The two Hindu principles that connect the divine to this world are karma and dharma. Both are linked to the Hinduism belief in a reincarnation cycle of birth, death and rebirth known as samsara. The primary spiritual goal in Hinduism is to break free from the samsara cycle and achieve a divine state known as moksha. Moksha is where Hindus are liberated from the suffering found in this world. Hindus believe that they can free themselves from the reincarnation cycle by doing good acts of karma that are based on the ideals set forth by dharma.

Karma

Karma is best known as a moral law that says every action produces an equal reaction. In Hinduism, a person who acts in a positive, moral way in one life will experience positive reactions such as happiness when they are reincarnated in a following life. The Yajur Veda, one of Hinduism’s holy texts, says this about karma: “According as one acts, so does he become. One becomes virtuous by virtuous action, bad by bad action.”

Dharma

Dharma is what defines good and bad karmic actions. It’s an ethical code of conduct that Hindus believe is God’s law, which governs everything in the universe. Following the code allows Hindus to find spiritual advancement that allows them to break free from the samsara cycle. Although dharma can be defined differently from one Hindu to the next, Hindus generally turn to sacred scriptures, tradition, wise members of their community and their own conscience when seeking guidance in interpreting it for themselves. Hindu holy scripture says, “Dharma yields Heaven’s honor and Earth’s wealth. What is there then that is more fruitful for a man? There is nothing more rewarding than dharma, nor anything more ruinous than its neglect.”

Reincarnation

In Hinduism, when an individual’s physical body dies, their soul remains immortal and is born again into a new physical body. In the period between death and rebirth, the soul is believed to exist in an astral plane, which some Hindus believe is the place where dreams take place. Rather than fate, an individual’s reincarnated life is determined by their own personality and karmic actions. The Brihadaranyaka Upanishad, another sacred Hindu text, expands on this responsibility: “An individual creates for himself his next life as a result of his desires, hopes, aspirations, failures, disappointments, achievements and actions performed during this life of his.” If an individual makes negative choices, it’s possible that they may regress and be reincarnated in a following life as something non-human, such as an animal.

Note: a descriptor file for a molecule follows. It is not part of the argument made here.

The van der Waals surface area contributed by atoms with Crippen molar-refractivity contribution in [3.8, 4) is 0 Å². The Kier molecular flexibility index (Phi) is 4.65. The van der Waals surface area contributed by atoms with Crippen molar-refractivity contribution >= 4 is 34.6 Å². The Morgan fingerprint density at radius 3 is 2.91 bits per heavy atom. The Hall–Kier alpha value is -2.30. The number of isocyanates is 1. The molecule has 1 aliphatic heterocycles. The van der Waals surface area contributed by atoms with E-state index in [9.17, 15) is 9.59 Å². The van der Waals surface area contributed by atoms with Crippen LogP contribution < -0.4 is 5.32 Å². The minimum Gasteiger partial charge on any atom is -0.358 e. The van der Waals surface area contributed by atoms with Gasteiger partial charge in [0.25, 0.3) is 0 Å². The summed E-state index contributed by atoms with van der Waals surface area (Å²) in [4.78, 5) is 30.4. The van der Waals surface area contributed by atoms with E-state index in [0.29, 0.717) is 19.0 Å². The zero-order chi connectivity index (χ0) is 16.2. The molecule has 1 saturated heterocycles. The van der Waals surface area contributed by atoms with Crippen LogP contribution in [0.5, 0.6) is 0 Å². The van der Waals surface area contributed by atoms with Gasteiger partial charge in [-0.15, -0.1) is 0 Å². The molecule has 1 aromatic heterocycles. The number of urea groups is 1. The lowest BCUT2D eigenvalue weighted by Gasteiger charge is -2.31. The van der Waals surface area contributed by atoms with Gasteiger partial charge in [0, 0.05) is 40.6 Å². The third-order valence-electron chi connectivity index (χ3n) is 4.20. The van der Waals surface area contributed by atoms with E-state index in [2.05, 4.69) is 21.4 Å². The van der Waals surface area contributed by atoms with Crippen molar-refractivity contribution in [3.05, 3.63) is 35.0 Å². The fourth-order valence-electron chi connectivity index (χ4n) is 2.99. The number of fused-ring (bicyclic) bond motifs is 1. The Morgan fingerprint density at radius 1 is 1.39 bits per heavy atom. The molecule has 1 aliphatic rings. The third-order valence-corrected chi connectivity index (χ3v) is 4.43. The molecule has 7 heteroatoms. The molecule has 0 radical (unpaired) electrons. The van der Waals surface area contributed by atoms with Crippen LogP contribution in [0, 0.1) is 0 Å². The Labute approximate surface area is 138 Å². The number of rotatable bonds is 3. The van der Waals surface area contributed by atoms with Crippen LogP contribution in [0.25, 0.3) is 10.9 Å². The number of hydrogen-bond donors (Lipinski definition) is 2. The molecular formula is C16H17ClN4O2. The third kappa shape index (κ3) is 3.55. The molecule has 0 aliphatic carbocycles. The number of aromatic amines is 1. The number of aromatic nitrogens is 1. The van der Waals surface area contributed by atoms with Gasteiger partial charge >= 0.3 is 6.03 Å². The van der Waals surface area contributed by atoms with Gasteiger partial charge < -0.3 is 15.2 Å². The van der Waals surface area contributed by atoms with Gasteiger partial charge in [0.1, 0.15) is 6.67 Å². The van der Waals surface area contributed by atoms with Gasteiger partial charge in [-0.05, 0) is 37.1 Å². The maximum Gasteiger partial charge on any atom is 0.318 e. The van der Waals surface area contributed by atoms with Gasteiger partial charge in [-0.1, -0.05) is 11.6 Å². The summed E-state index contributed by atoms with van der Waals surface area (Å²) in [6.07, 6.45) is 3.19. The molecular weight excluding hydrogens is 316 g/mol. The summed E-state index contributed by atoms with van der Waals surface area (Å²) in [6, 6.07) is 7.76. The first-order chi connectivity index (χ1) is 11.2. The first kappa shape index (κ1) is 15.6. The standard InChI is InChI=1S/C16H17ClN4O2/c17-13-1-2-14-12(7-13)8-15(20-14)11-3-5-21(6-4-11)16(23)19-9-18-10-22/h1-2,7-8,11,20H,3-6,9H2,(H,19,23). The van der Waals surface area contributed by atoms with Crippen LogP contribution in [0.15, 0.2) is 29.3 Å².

Moksha

The moksha state of liberation is defined differently among Hindus. In general, it’s when an individual’s soul experiences self-realization and is freed from any selfish wants or attachments. According to the editors of "Hinduism Today Magazine," most Hindus believe that once an individual is released from the reincarnation cycle, they exist in a higher world populated by deities and other spiritually evolved souls. Some Hindus believe that the soul continues evolving in the moksha world until they become one with God.